Miss afro-fusion: If you are a loyal attender of the Bayimba and Doadoa festivals then Lily Kadima is no new face to you. The afro-fusion artiste famed for songs such as Nazaala, Akuloga, is known for her energy and she will be showcasing that on stage at her Ighe Olinaki concert tonight. Gabriel Buule caught up with the self-proclaimed jewel of the Nile.
1.Who do you sing for?
I used to ask myself the same question when I had just started. I would record music and take it to my siblings to listen. My parents did not know until I released my first single, Akuloga Kuloga, which my mother had to first see on TV to learn that I was doing music.
I was shocked to learn that I have a couple of fans who believe in my music and that drives me to sing more. So to answer your question, I sing for those who like my music.
2. Do you think the kind of music you do is helping you progress as a musician?
It is natural to create a change but again it is nearly impossible to stop change. My style of music is afro-fusion and I believe that is the future of Ugandan music, given the fact that afro musicians are currently doing well and they are benefiting from the trade.
It is a style that existed but was buried when legends such as Paul Kafeero and Herman Basudde died. It is not a mistake that it is coming back in a modern version and that is why we see people like Kenneth Mugabi becoming household names.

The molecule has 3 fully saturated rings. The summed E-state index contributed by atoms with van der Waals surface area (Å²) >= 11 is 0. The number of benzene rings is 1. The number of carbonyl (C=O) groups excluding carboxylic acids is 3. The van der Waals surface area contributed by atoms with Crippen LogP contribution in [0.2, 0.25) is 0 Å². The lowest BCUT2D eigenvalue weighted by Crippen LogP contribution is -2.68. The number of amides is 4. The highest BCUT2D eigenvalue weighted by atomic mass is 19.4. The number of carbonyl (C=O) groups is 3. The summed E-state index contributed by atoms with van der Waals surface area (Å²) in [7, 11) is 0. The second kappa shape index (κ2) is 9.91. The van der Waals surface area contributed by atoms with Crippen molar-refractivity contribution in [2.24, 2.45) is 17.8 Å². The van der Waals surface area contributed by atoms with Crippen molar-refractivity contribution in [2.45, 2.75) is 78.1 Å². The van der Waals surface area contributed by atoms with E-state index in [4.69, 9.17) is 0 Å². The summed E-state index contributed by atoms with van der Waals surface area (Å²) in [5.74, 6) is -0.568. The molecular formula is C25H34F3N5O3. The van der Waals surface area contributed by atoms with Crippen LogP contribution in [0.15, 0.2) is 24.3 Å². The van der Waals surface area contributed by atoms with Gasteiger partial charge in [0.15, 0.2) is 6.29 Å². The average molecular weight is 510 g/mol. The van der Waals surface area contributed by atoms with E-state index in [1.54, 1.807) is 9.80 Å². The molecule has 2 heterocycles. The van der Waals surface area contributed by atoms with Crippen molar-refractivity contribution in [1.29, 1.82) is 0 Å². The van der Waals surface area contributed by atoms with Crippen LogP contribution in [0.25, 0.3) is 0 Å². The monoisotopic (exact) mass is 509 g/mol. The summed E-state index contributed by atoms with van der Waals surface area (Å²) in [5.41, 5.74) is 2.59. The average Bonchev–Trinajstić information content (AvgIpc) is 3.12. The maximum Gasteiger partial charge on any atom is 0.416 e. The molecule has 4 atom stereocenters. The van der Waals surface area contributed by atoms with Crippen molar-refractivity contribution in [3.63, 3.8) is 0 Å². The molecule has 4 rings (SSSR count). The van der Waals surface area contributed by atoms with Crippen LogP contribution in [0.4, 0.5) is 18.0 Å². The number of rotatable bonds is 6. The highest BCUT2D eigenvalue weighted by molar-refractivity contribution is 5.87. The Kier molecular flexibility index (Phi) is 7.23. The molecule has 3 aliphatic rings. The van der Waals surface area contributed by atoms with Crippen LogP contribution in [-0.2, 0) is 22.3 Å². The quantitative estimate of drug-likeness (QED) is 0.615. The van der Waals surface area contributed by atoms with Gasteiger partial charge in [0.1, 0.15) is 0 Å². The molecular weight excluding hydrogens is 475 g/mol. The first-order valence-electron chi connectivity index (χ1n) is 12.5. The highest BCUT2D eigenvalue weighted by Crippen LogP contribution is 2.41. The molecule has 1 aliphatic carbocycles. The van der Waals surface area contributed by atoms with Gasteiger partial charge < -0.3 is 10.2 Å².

3. The afro-fusion genre seems to have a particular loyal section of fans. Isn’t that limiting for you?
As a musician, I appreciate uniqueness and it is true some people categorise us in different ways. There are some who think we are more of cover singers but what we do is record using local beats with modern instruments to create music that relates with the fans.
My music is inspired by stories and that is who we are as Ugandans and Africans. We like listening and telling stories.
Many music lovers are currently converting to afro, given the nature of performances which are live unlike the mainstream where it is all about a replica of a particular beat and CD-aided performances.
4.You use mostly Lusoga in your music. Why?
Not Lusoga as such, all you need to understand is that Kadima is an afro-fusionist who sings in Luganda, Lusoga, English, among other languages.
Basoga are my parents, just like the Baganda. In Busoga the children call me Omudhingu Waife.
My music has sold me in Busoga and I have consolidated my place that side so feel free to call me the jewel of the Nile.
My first hit song, Akuloga, is in Lusoga and so is my new song Ighe Olinaki but I have several songs in other languages that includes the famous Nazaala in Luganda.
5.Do you see mainstream artistes slowly fazed out of the industry?
They are here to stay but their influence is fading out steadily, in a way that you may find that their music is always shortlived.
They are failing to stick to the niche that speaks to the masses. If we choose to record our own beats with modern instruments, our music will be able to get its own identity.
Many musicians are still stuck with Jamaican and Congolese beats and rhythms which disenfranchise the Ugandan music industry.